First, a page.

• I certainly believe that temperatures influences tree growth, as does almost everyone else I’ve encountered on these blogs. But clearly given the recent divergence issues (and common sense) so do a lot of other confounding factors. The question is what the S/N ratio is for a basket of proxies – I’m not convinced it’s very good given the widely varying behavior of the proxies and other irregularities.

      I have no opinion one way or the other on the MWP – I’m not sure there is data good enough to say much about it. The historical anecdotes are certainly interesting. It’s certainly possible it’s warmer now than it was then (in a global average sense). Given the increased levels of CO2 that would be the obvious prior. I’m not sure how to assign a probability to it without having a better handle on the hot-button issue of “natural variability”.

  147. Rattus Norvegicus

    I find it interesting that given that Mann’s MATLAB code is available that McIntyre has not tried to run it under’s open source MATLAB clone, or just paid for a license.

  148. PolyisTCOandbanned

    scientist is not being moderated at CA. Oh well..may I please give my take here, Deepie? AMAC has been a good muzzled dhog and I wrote him a long perspevtive to try to be responsive to him:


    My impression*:

    The key issue is one of sensitivity testing to the exclusion of questionable proxies. If you think a proxy is absolutely VERBOTEN BAD, then you shouldn’t use it no matter what. And the sensitivity test is irrelevent, because you just exclude. If you think a proxy is questionable, (maybe has some hair on it, but maybe has some info, maybe has people with different opinions of it’s usefullness) then you run the sensitivity test. If the answer is qualitatively inaffected by exclusion, then the issue becomes moot. It the answer DOES change, then you basically know that your state of knowledge is “if-then”. (e.g. if I beleive the market survey report, THEN the target acquisition is a worthwhile investment.) It just illustrates a dependency.

    For instance, Mann is upfront that prior to 1300 years, regardless of method, that tree-rings are required to get an answer. IOW, there is a dependancy. Another dependancy is on methodology, if you beleive CPS is the way to do things, then you don’t have a tree-less answer back to 1300. IOW, there is a dependancy on methodology choice. (He does make an argument for why he thinks EIV functions better than CPS, but again…there’s a dependancy…if you beleive those qualitiative arguments, fine, you’re set. if not, there is an issue.)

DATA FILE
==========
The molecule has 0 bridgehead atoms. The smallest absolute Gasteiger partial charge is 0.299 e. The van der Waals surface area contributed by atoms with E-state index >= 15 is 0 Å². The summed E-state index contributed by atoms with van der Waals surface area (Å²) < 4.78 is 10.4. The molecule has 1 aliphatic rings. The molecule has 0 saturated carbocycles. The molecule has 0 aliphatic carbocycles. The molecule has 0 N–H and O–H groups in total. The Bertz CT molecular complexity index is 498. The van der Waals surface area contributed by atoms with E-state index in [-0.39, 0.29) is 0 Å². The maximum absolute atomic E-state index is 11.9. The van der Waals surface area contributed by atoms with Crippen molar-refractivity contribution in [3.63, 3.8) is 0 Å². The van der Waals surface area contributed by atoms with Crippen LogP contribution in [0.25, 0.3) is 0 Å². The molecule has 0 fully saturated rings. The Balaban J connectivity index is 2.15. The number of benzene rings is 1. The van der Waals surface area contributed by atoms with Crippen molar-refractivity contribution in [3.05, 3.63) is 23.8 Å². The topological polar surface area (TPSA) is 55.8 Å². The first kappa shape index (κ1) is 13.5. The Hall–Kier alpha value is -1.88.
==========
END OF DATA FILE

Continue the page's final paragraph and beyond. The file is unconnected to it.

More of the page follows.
The key question to me is what sort of “questionable” is Tjilander? Is it a complete mess, that all sides agree should NEVER be used, no way no-how? Or is it sorta more like the tree-rings, which mayb have utility, but are in question.

    If they ARE like the tree-rings, then I think the pea-thimble stuff is actually valid. You just have to realize that the recon is sensitive to exclusion of two questionable species, but not one. That means…well you’r dependent. As long as one or both ar valid, you’re ok. In the event both assumptions are off, you’re not. (An M&A analogy might be that as long as EITHER the market research study OR the expected war driving demand for widgets are valid, your NPV will be sufficient.) Of course, intutively, the more restrictions you put on something, the harder it is to pass a test.

    I’m really intrgued what the opinion of Mann et al are on the Tjilander series themselves. Leaving ASIDE sensitivity, just looking at the proxy, do they see it as hopelessly compromised, gold standard good, tcpical amount of hair, or seriously questionable but may have info.

    I’d also like to see the Tjilander paper (haven’t read that yet, time limits).

    In the past, I have NOT been impressed by Mr. McIntyre’s logic or fairness on questioning the bcps. He references an NAS panel that winged it, rather than a “stake in the heart” science review full of statistics and physics and chemistry. The bcps might have some hair on them, but they are at least a plausible proxy. Not like…I donno…dotcom stocks or fraudulently created series from scratch (ala Piltdown man).